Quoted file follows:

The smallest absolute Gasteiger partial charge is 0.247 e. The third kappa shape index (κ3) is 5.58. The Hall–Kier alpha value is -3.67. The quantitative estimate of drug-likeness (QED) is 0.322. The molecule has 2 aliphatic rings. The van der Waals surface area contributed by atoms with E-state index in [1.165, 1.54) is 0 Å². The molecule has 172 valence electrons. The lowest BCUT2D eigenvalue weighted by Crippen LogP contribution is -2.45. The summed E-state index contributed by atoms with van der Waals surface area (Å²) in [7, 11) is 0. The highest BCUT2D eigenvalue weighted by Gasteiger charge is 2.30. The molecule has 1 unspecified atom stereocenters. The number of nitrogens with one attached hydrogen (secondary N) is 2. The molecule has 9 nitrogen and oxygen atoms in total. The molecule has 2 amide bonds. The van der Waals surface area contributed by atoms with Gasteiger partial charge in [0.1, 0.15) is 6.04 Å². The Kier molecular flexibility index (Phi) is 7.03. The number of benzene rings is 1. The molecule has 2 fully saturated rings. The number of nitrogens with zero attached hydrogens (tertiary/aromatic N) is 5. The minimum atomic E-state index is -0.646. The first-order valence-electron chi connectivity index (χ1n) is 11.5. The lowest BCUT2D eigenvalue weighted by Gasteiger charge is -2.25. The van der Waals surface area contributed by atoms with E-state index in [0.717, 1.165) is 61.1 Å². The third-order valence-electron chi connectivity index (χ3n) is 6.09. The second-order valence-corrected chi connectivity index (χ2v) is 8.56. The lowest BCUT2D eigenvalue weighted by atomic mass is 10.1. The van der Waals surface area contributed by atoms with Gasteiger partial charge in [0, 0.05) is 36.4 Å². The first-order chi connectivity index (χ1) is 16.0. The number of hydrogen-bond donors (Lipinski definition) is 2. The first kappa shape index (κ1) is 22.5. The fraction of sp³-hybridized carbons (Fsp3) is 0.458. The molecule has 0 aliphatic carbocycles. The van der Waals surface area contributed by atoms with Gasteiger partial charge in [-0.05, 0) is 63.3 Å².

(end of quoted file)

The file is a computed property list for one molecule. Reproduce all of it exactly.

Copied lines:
The smallest absolute Gasteiger partial charge is 0.247 e. The third kappa shape index (κ3) is 5.58. The Hall–Kier alpha value is -3.67. The quantitative estimate of drug-likeness (QED) is 0.322. The molecule has 2 aliphatic rings. The van der Waals surface area contributed by atoms with E-state index in [1.165, 1.54) is 0 Å². The molecule has 172 valence electrons. The lowest BCUT2D eigenvalue weighted by Crippen LogP contribution is -2.45. The summed E-state index contributed by atoms with van der Waals surface area (Å²) in [7, 11) is 0. The highest BCUT2D eigenvalue weighted by Gasteiger charge is 2.30. The molecule has 1 unspecified atom stereocenters. The number of nitrogens with one attached hydrogen (secondary N) is 2. The molecule has 9 nitrogen and oxygen atoms in total. The molecule has 2 amide bonds. The van der Waals surface area contributed by atoms with Gasteiger partial charge in [0.1, 0.15) is 6.04 Å². The Kier molecular flexibility index (Phi) is 7.03. The number of benzene rings is 1. The molecule has 2 fully saturated rings. The number of nitrogens with zero attached hydrogens (tertiary/aromatic N) is 5. The minimum atomic E-state index is -0.646. The first-order valence-electron chi connectivity index (χ1n) is 11.5. The lowest BCUT2D eigenvalue weighted by Gasteiger charge is -2.25. The van der Waals surface area contributed by atoms with E-state index in [0.717, 1.165) is 61.1 Å². The third-order valence-electron chi connectivity index (χ3n) is 6.09. The second-order valence-corrected chi connectivity index (χ2v) is 8.56. The lowest BCUT2D eigenvalue weighted by atomic mass is 10.1. The van der Waals surface area contributed by atoms with Gasteiger partial charge in [0, 0.05) is 36.4 Å². The first-order chi connectivity index (χ1) is 16.0. The number of hydrogen-bond donors (Lipinski definition) is 2. The first kappa shape index (κ1) is 22.5. The fraction of sp³-hybridized carbons (Fsp3) is 0.458. The molecule has 0 aliphatic carbocycles. The van der Waals surface area contributed by atoms with Gasteiger partial charge in [-0.05, 0) is 63.3 Å².